This systematic review used life course models derived from chronic disease epidemiology to assess the relationship between life course socio-economic position and quality of life during adulthood. An overall relationship was suggested by the evidence, but results for each life course model were mixed. Supportive evidence was found for the latent model among women only, but results were contradictory. Some studies indicated that low childhood SEP was associated with poorer adult quality of life, but others found high childhood SEP to be linked with poorer outcomes. Social mobility models were generally not supported, but some studies investigating intra-generational mobility did identify an effect. There was a suggestion that upwardly mobile individuals experienced higher quality of life, compared to those who moved downward or remained in the same position. However, one higher quality study which modeled separate mobility effects found no effect of intra-generational mobility; mobile individuals were more likely to report quality of life levels closer to their current class, rather than their prior class. High quality studies addressing inter-generational mobility were lacking. Few studies addressed accumulation and pathway effects and heterogeneity of these studies resulted in limited synthesis.
A similar systematic review focusing on cardiovascular outcomes found consistent support for an accumulation effect of socio-economic adversity on cardiovascular disease risk and moderate support for a latent effect of low childhood SEP on increased cardiovascular disease risk factors, morbidity and mortality [3
]. Little support was found for a unique influence of social mobility, although they did not distinguish between inter- and intra-generational effects. Our review particularly lacked studies investigating accumulation effects, thus additional research is required to fully assess this hypothesis for quality of life outcomes. Regarding social mobility effects, the study by Houle (2011) is consistent with the literature which demonstrates that mobile individuals tend to have health outcomes between their social class of origin and destination, so social mobility has a constraining effect on health inequalities [11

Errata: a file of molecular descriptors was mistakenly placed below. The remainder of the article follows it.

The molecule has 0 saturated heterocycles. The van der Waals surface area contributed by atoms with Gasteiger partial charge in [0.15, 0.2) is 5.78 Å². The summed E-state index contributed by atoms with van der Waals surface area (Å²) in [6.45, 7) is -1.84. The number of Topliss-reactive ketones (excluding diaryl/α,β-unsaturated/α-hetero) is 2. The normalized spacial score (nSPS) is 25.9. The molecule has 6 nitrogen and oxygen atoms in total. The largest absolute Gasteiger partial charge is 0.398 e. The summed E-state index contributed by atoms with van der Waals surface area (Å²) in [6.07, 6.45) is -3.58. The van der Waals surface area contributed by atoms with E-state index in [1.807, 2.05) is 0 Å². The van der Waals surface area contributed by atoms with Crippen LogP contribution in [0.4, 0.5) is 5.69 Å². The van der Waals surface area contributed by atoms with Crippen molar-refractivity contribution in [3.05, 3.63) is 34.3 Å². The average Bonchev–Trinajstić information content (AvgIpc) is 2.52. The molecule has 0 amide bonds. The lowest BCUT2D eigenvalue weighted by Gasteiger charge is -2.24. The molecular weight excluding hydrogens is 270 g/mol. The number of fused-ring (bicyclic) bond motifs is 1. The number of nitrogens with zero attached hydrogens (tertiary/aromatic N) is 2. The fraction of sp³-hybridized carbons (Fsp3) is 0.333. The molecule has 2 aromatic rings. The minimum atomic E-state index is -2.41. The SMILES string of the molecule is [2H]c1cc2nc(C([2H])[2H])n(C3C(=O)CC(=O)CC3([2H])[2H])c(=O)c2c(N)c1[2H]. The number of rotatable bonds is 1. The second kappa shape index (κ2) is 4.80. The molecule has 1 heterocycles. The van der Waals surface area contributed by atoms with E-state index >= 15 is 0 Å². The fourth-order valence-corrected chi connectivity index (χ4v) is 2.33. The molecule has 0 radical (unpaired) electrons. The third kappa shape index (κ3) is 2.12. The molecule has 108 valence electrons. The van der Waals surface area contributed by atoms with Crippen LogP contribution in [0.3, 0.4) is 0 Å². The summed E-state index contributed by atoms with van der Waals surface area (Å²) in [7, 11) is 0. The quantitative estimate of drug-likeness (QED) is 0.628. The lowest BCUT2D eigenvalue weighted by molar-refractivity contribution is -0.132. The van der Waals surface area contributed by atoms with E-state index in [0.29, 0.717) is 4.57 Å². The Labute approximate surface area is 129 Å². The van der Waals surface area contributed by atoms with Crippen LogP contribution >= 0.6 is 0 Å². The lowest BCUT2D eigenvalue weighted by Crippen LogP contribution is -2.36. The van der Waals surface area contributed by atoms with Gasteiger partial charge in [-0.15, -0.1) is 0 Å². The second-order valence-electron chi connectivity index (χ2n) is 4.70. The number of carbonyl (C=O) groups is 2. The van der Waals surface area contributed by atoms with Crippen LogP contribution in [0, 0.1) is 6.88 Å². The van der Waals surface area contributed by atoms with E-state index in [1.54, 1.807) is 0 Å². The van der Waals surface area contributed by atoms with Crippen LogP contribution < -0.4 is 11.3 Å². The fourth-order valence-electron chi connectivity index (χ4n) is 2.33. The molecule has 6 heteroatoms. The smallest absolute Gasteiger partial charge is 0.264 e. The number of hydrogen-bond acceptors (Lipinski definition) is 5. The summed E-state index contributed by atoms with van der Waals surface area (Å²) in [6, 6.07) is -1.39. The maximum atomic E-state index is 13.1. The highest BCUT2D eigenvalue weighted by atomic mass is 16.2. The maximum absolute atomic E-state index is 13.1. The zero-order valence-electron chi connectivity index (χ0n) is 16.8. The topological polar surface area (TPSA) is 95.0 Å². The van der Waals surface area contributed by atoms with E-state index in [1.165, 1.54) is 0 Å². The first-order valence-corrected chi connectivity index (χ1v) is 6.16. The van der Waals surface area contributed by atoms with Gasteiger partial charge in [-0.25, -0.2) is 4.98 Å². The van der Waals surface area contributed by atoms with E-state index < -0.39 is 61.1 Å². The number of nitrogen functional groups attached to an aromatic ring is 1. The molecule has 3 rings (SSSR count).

]. Further research would be useful to investigate whether this applies to other quality of life outcomes and in other countries with differing levels of social mobility.
A particular strength of the systematic review was the number of databases searched. However, the grey literature was not explored and only quantitative English language articles were included. Important unpublished articles and foreign language studies may exist which were not considered. It is also possible that key insights into the individual experience of different life course socio-economic trajectories may be provided by qualitative studies. Quality assessment was performed by describing all quality items relevant to a study and by ranking studies based on key quality appraisal items. The latter system may be crude and opinions are likely to differ regarding the key criteria. However, compared to the pure description of studies, we feel the criteria enable the reader to better discern between higher and lower quality studies.
A number of limitations relating to quality of life research require highlighting. Due to the ambiguous nature of quality of life, it is possible that studies measuring outcomes such as life satisfaction and wellbeing are capturing different concepts, or various domains of the same concept [46